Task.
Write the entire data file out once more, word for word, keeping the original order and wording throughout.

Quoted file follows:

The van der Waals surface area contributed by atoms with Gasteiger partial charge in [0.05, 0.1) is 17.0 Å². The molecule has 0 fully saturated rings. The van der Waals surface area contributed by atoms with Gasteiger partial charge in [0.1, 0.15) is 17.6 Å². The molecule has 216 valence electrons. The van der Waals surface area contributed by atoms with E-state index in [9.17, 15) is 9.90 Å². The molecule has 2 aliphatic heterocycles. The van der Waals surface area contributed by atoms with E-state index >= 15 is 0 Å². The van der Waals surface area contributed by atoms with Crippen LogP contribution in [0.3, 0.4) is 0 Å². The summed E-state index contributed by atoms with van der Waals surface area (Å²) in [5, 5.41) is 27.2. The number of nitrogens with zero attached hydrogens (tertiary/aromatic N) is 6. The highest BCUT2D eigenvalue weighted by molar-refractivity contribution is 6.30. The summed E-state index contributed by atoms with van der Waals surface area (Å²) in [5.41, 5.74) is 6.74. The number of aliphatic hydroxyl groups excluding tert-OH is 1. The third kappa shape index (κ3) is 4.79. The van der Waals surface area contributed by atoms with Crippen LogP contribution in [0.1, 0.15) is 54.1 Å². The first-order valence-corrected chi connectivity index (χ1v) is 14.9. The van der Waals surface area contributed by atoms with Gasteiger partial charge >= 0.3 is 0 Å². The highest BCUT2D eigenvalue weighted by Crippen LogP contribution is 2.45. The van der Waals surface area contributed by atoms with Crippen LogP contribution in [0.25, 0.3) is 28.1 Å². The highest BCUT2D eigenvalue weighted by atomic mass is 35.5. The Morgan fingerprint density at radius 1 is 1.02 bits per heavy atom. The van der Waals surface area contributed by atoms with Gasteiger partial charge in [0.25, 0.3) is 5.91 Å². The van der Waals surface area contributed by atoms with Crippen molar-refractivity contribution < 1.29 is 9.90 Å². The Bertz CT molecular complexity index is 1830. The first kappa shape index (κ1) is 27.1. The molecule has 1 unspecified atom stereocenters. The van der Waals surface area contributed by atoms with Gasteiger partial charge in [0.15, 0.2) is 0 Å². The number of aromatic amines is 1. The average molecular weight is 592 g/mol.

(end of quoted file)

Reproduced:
The van der Waals surface area contributed by atoms with Gasteiger partial charge in [0.05, 0.1) is 17.0 Å². The molecule has 0 fully saturated rings. The van der Waals surface area contributed by atoms with Gasteiger partial charge in [0.1, 0.15) is 17.6 Å². The molecule has 216 valence electrons. The van der Waals surface area contributed by atoms with E-state index in [9.17, 15) is 9.90 Å². The molecule has 2 aliphatic heterocycles. The van der Waals surface area contributed by atoms with E-state index >= 15 is 0 Å². The van der Waals surface area contributed by atoms with Crippen LogP contribution in [0.3, 0.4) is 0 Å². The summed E-state index contributed by atoms with van der Waals surface area (Å²) in [5, 5.41) is 27.2. The number of nitrogens with zero attached hydrogens (tertiary/aromatic N) is 6. The highest BCUT2D eigenvalue weighted by molar-refractivity contribution is 6.30. The summed E-state index contributed by atoms with van der Waals surface area (Å²) in [5.41, 5.74) is 6.74. The number of aliphatic hydroxyl groups excluding tert-OH is 1. The third kappa shape index (κ3) is 4.79. The van der Waals surface area contributed by atoms with Crippen LogP contribution in [0.1, 0.15) is 54.1 Å². The first-order valence-corrected chi connectivity index (χ1v) is 14.9. The van der Waals surface area contributed by atoms with Gasteiger partial charge >= 0.3 is 0 Å². The highest BCUT2D eigenvalue weighted by Crippen LogP contribution is 2.45. The van der Waals surface area contributed by atoms with Crippen LogP contribution in [0.25, 0.3) is 28.1 Å². The highest BCUT2D eigenvalue weighted by atomic mass is 35.5. The Morgan fingerprint density at radius 1 is 1.02 bits per heavy atom. The van der Waals surface area contributed by atoms with Gasteiger partial charge in [0.25, 0.3) is 5.91 Å². The van der Waals surface area contributed by atoms with Crippen molar-refractivity contribution < 1.29 is 9.90 Å². The Bertz CT molecular complexity index is 1830. The first kappa shape index (κ1) is 27.1. The molecule has 1 unspecified atom stereocenters. The van der Waals surface area contributed by atoms with Gasteiger partial charge in [0.15, 0.2) is 0 Å². The number of aromatic amines is 1. The average molecular weight is 592 g/mol.